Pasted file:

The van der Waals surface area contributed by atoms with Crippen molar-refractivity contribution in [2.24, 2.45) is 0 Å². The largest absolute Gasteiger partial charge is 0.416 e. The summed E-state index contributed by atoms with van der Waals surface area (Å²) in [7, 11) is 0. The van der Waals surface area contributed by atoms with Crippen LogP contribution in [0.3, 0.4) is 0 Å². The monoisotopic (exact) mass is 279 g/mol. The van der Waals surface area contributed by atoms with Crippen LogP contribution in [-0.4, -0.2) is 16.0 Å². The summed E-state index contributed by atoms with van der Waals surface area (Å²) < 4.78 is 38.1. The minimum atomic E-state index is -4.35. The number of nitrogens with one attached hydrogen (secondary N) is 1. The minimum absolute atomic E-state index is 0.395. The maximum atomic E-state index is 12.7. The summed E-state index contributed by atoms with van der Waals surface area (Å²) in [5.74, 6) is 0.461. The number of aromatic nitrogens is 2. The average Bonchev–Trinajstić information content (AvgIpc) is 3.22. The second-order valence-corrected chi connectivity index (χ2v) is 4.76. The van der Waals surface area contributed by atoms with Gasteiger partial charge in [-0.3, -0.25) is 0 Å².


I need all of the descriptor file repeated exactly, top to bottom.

The van der Waals surface area contributed by atoms with Crippen molar-refractivity contribution in [2.24, 2.45) is 0 Å². The largest absolute Gasteiger partial charge is 0.416 e. The summed E-state index contributed by atoms with van der Waals surface area (Å²) in [7, 11) is 0. The van der Waals surface area contributed by atoms with Crippen LogP contribution in [0.3, 0.4) is 0 Å². The monoisotopic (exact) mass is 279 g/mol. The van der Waals surface area contributed by atoms with Crippen LogP contribution in [-0.4, -0.2) is 16.0 Å². The summed E-state index contributed by atoms with van der Waals surface area (Å²) < 4.78 is 38.1. The minimum atomic E-state index is -4.35. The number of nitrogens with one attached hydrogen (secondary N) is 1. The minimum absolute atomic E-state index is 0.395. The maximum atomic E-state index is 12.7. The summed E-state index contributed by atoms with van der Waals surface area (Å²) in [5.74, 6) is 0.461. The number of aromatic nitrogens is 2. The average Bonchev–Trinajstić information content (AvgIpc) is 3.22. The second-order valence-corrected chi connectivity index (χ2v) is 4.76. The van der Waals surface area contributed by atoms with Gasteiger partial charge in [-0.3, -0.25) is 0 Å².